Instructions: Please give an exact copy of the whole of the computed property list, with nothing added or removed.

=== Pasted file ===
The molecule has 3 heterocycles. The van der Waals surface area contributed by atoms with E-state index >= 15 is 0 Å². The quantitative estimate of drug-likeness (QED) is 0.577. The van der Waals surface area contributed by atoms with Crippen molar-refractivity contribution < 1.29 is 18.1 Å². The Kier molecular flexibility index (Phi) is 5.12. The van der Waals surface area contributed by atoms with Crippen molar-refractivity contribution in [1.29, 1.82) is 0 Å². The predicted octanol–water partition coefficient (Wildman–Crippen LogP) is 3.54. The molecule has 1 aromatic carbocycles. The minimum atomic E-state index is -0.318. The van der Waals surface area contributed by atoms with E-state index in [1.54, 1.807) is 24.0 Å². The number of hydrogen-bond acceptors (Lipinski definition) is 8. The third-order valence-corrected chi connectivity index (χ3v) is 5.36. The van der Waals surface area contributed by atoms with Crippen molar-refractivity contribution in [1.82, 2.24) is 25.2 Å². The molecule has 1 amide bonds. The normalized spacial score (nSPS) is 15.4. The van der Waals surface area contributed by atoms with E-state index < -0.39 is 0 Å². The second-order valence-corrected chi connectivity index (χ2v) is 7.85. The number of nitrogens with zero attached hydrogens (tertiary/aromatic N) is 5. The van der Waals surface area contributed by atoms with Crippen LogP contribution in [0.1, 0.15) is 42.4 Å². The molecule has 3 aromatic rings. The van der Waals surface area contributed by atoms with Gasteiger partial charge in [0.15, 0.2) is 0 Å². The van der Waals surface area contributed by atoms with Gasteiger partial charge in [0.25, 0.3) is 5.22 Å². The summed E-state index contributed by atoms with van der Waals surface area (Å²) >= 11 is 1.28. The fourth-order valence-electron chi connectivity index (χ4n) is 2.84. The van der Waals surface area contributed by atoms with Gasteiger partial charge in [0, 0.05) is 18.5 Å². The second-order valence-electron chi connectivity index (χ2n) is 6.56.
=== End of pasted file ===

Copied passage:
The molecule has 3 heterocycles. The van der Waals surface area contributed by atoms with E-state index >= 15 is 0 Å². The quantitative estimate of drug-likeness (QED) is 0.577. The van der Waals surface area contributed by atoms with Crippen molar-refractivity contribution < 1.29 is 18.1 Å². The Kier molecular flexibility index (Phi) is 5.12. The van der Waals surface area contributed by atoms with Crippen molar-refractivity contribution in [1.29, 1.82) is 0 Å². The predicted octanol–water partition coefficient (Wildman–Crippen LogP) is 3.54. The molecule has 1 aromatic carbocycles. The minimum atomic E-state index is -0.318. The van der Waals surface area contributed by atoms with E-state index in [1.54, 1.807) is 24.0 Å². The number of hydrogen-bond acceptors (Lipinski definition) is 8. The third-order valence-corrected chi connectivity index (χ3v) is 5.36. The van der Waals surface area contributed by atoms with Crippen molar-refractivity contribution in [1.82, 2.24) is 25.2 Å². The molecule has 1 amide bonds. The normalized spacial score (nSPS) is 15.4. The van der Waals surface area contributed by atoms with E-state index < -0.39 is 0 Å². The second-order valence-corrected chi connectivity index (χ2v) is 7.85. The number of nitrogens with zero attached hydrogens (tertiary/aromatic N) is 5. The van der Waals surface area contributed by atoms with Crippen LogP contribution in [0.1, 0.15) is 42.4 Å². The molecule has 3 aromatic rings. The van der Waals surface area contributed by atoms with Gasteiger partial charge in [0.15, 0.2) is 0 Å². The van der Waals surface area contributed by atoms with Gasteiger partial charge in [0.25, 0.3) is 5.22 Å². The summed E-state index contributed by atoms with van der Waals surface area (Å²) >= 11 is 1.28. The fourth-order valence-electron chi connectivity index (χ4n) is 2.84. The van der Waals surface area contributed by atoms with Gasteiger partial charge in [0, 0.05) is 18.5 Å². The second-order valence-electron chi connectivity index (χ2n) is 6.56.